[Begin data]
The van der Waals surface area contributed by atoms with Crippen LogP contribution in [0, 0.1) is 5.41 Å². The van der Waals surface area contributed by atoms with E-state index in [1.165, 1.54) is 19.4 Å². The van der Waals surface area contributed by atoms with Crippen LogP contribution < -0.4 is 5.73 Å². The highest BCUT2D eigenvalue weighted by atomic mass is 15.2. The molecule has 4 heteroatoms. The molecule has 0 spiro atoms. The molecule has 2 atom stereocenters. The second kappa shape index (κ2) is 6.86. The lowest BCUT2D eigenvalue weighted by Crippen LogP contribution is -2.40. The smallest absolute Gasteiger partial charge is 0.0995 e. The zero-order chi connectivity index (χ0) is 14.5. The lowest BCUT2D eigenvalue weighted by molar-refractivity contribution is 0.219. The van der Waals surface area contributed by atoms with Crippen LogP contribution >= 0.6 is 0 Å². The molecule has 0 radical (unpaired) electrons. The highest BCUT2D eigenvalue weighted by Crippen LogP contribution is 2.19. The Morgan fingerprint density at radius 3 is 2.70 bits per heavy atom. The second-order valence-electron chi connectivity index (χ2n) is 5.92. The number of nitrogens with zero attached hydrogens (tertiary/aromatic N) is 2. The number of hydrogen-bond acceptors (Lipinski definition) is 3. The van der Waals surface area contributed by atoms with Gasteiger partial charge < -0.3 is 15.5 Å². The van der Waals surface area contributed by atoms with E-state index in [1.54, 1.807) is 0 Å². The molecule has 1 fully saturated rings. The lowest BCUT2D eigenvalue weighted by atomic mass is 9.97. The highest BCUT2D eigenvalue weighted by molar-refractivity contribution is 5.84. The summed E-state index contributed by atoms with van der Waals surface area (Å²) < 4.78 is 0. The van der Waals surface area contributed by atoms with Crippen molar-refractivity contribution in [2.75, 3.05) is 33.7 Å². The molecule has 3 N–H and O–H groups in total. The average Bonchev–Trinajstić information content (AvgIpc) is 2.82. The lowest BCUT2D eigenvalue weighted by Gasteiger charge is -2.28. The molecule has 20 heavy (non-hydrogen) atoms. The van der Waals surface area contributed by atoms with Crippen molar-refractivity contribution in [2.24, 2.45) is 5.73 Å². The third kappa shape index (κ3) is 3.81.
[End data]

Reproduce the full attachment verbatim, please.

The van der Waals surface area contributed by atoms with Crippen LogP contribution in [0, 0.1) is 5.41 Å². The van der Waals surface area contributed by atoms with E-state index in [1.165, 1.54) is 19.4 Å². The van der Waals surface area contributed by atoms with Crippen LogP contribution < -0.4 is 5.73 Å². The highest BCUT2D eigenvalue weighted by atomic mass is 15.2. The molecule has 4 heteroatoms. The molecule has 0 spiro atoms. The molecule has 2 atom stereocenters. The second kappa shape index (κ2) is 6.86. The lowest BCUT2D eigenvalue weighted by Crippen LogP contribution is -2.40. The smallest absolute Gasteiger partial charge is 0.0995 e. The zero-order chi connectivity index (χ0) is 14.5. The lowest BCUT2D eigenvalue weighted by molar-refractivity contribution is 0.219. The van der Waals surface area contributed by atoms with Crippen LogP contribution >= 0.6 is 0 Å². The molecule has 0 radical (unpaired) electrons. The highest BCUT2D eigenvalue weighted by Crippen LogP contribution is 2.19. The Morgan fingerprint density at radius 3 is 2.70 bits per heavy atom. The second-order valence-electron chi connectivity index (χ2n) is 5.92. The number of nitrogens with zero attached hydrogens (tertiary/aromatic N) is 2. The number of hydrogen-bond acceptors (Lipinski definition) is 3. The van der Waals surface area contributed by atoms with Gasteiger partial charge < -0.3 is 15.5 Å². The van der Waals surface area contributed by atoms with E-state index in [1.54, 1.807) is 0 Å². The molecule has 1 fully saturated rings. The lowest BCUT2D eigenvalue weighted by atomic mass is 9.97. The highest BCUT2D eigenvalue weighted by molar-refractivity contribution is 5.84. The summed E-state index contributed by atoms with van der Waals surface area (Å²) < 4.78 is 0. The van der Waals surface area contributed by atoms with Crippen molar-refractivity contribution in [2.75, 3.05) is 33.7 Å². The molecule has 3 N–H and O–H groups in total. The average Bonchev–Trinajstić information content (AvgIpc) is 2.82. The lowest BCUT2D eigenvalue weighted by Gasteiger charge is -2.28. The molecule has 20 heavy (non-hydrogen) atoms. The van der Waals surface area contributed by atoms with Crippen molar-refractivity contribution in [2.24, 2.45) is 5.73 Å². The third kappa shape index (κ3) is 3.81.